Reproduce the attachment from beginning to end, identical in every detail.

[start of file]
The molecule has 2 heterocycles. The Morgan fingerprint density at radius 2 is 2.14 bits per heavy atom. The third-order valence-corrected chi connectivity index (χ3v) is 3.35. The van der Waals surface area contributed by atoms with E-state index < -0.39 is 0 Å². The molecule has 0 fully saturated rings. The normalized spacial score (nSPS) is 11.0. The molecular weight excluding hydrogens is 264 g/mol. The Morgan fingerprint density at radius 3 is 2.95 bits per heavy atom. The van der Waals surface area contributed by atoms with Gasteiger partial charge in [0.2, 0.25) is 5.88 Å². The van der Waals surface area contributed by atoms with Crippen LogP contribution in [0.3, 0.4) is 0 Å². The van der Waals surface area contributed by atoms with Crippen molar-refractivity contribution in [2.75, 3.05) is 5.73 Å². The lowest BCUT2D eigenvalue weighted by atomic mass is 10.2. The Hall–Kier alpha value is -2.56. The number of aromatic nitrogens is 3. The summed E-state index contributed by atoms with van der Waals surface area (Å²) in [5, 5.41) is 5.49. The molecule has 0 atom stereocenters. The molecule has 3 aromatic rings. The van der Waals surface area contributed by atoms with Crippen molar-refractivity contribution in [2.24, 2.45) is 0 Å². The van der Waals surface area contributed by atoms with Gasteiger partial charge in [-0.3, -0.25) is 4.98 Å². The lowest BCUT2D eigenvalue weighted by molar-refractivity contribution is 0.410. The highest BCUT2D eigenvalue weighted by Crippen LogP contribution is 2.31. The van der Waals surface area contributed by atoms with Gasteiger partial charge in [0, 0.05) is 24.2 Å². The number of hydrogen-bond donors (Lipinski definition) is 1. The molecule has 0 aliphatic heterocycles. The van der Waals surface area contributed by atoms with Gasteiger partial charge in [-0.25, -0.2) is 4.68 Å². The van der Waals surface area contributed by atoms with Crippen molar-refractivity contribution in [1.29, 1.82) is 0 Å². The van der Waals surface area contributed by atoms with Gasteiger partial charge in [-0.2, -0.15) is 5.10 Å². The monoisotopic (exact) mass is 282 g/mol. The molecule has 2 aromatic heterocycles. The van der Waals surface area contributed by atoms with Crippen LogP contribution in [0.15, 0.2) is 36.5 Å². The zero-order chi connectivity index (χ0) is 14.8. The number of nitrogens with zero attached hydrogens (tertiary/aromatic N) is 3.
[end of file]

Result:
The molecule has 2 heterocycles. The Morgan fingerprint density at radius 2 is 2.14 bits per heavy atom. The third-order valence-corrected chi connectivity index (χ3v) is 3.35. The van der Waals surface area contributed by atoms with E-state index < -0.39 is 0 Å². The molecule has 0 fully saturated rings. The normalized spacial score (nSPS) is 11.0. The molecular weight excluding hydrogens is 264 g/mol. The Morgan fingerprint density at radius 3 is 2.95 bits per heavy atom. The van der Waals surface area contributed by atoms with Gasteiger partial charge in [0.2, 0.25) is 5.88 Å². The van der Waals surface area contributed by atoms with Crippen LogP contribution in [0.3, 0.4) is 0 Å². The van der Waals surface area contributed by atoms with Crippen molar-refractivity contribution in [2.75, 3.05) is 5.73 Å². The lowest BCUT2D eigenvalue weighted by atomic mass is 10.2. The Hall–Kier alpha value is -2.56. The number of aromatic nitrogens is 3. The summed E-state index contributed by atoms with van der Waals surface area (Å²) in [5, 5.41) is 5.49. The molecule has 0 atom stereocenters. The molecule has 3 aromatic rings. The van der Waals surface area contributed by atoms with Crippen molar-refractivity contribution in [2.24, 2.45) is 0 Å². The van der Waals surface area contributed by atoms with Gasteiger partial charge in [-0.3, -0.25) is 4.98 Å². The lowest BCUT2D eigenvalue weighted by molar-refractivity contribution is 0.410. The highest BCUT2D eigenvalue weighted by Crippen LogP contribution is 2.31. The van der Waals surface area contributed by atoms with Gasteiger partial charge in [0, 0.05) is 24.2 Å². The number of hydrogen-bond donors (Lipinski definition) is 1. The molecule has 0 aliphatic heterocycles. The van der Waals surface area contributed by atoms with Gasteiger partial charge in [-0.25, -0.2) is 4.68 Å². The van der Waals surface area contributed by atoms with Crippen molar-refractivity contribution in [1.29, 1.82) is 0 Å². The van der Waals surface area contributed by atoms with Gasteiger partial charge in [-0.2, -0.15) is 5.10 Å². The monoisotopic (exact) mass is 282 g/mol. The molecule has 2 aromatic heterocycles. The van der Waals surface area contributed by atoms with Crippen LogP contribution in [0.15, 0.2) is 36.5 Å². The zero-order chi connectivity index (χ0) is 14.8. The number of nitrogens with zero attached hydrogens (tertiary/aromatic N) is 3.